Hanover County was created on November 26, 1719, from the area of New Kent County called St. Paul's Parish. It was named for the Electorate of Hanover in Germany, because King George I of Great Britain was Elector of Hanover at the time.
Hanover County was the birthplace and home of noted American statesman Patrick Henry. He reportedly married Sarah Shelton in the parlor of Rural Plains, also known as Shelton House because of her family's residency. At the Hanover Courthouse, he argued the case of the Parson's Cause, attacking the Crown's attempt to set the salaries of clergy in the colony. The historic Hanover Courthouse is pictured in the county seal. Hanover County was also the birthplace of politician Henry Clay, author of the Missouri Compromise of 1820.
Hanover County at its closest point is only from the current city limits of Richmond. However, the Chickahominy River is located at this closest point, which is in the Mechanicsville area. Although the Union Army came within earshot of the bells of Richmond's churches during the 1862 Peninsula Campaign of the American Civil War, they learned that the river was a major obstacle. Union General George B. McClellan failed in the attempt to get all of his troops across it to overwhelm the smaller-sized Confederate forces defending Richmond. This failure to take Richmond could be said to have prolonged the War almost 3 more years. Hanover County was the site of a number of Civil War battles, including the Seven Days Battles of the Peninsula Campaign and Battle of Cold Harbor in 1864.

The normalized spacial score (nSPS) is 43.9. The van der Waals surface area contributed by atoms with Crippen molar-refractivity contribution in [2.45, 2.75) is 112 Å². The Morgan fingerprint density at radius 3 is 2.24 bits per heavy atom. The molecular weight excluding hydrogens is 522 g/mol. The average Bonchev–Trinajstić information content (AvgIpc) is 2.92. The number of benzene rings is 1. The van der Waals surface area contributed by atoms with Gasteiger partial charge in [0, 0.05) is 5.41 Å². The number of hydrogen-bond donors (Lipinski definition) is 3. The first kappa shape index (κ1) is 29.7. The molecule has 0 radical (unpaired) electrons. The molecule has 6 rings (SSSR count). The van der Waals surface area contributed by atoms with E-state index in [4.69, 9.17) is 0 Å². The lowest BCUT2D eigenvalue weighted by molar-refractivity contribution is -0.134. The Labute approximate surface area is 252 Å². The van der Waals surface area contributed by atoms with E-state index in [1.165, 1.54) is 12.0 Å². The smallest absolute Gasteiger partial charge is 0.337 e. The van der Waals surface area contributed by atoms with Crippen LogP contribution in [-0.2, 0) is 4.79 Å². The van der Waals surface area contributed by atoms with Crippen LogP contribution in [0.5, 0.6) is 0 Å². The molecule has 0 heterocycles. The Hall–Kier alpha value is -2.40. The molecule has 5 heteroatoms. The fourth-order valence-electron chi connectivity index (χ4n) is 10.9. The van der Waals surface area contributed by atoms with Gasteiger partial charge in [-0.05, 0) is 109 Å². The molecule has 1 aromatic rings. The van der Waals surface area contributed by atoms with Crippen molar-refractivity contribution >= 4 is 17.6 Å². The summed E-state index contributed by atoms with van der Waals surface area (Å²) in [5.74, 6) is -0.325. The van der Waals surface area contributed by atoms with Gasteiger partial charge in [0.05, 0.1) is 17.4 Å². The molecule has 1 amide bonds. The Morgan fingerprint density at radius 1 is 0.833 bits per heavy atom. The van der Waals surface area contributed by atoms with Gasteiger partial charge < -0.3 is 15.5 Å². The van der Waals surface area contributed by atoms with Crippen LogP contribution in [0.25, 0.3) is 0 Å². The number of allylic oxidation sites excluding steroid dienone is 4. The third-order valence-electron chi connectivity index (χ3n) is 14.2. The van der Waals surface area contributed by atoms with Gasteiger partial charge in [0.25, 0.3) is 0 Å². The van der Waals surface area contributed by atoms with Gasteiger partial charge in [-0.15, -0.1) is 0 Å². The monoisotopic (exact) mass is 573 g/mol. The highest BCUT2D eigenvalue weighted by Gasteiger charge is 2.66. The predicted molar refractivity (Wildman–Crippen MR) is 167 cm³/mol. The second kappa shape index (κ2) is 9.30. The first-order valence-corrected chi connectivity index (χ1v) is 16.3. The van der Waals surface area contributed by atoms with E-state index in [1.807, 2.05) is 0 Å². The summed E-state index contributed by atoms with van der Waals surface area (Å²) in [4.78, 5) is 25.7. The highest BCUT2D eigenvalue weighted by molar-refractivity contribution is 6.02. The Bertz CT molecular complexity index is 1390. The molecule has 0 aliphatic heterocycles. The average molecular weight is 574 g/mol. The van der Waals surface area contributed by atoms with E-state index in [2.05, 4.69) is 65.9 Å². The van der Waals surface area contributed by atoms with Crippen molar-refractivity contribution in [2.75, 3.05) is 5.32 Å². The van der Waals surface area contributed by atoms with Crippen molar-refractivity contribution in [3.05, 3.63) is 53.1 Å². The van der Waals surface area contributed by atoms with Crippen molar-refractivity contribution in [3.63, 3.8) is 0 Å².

In 1953, Barksdale Theatre was founded at the historic Hanover Tavern, becoming the nation's first dinner theatre and Central Virginia's first professional theatre. Barksdale continues to produce live theatre at the Tavern, as well as at several locations in Richmond. It is recognized today as Central Virginia's leading professional theatre.
In January 2007, America's Promise named Hanover County as one of the top 100 communities for youth.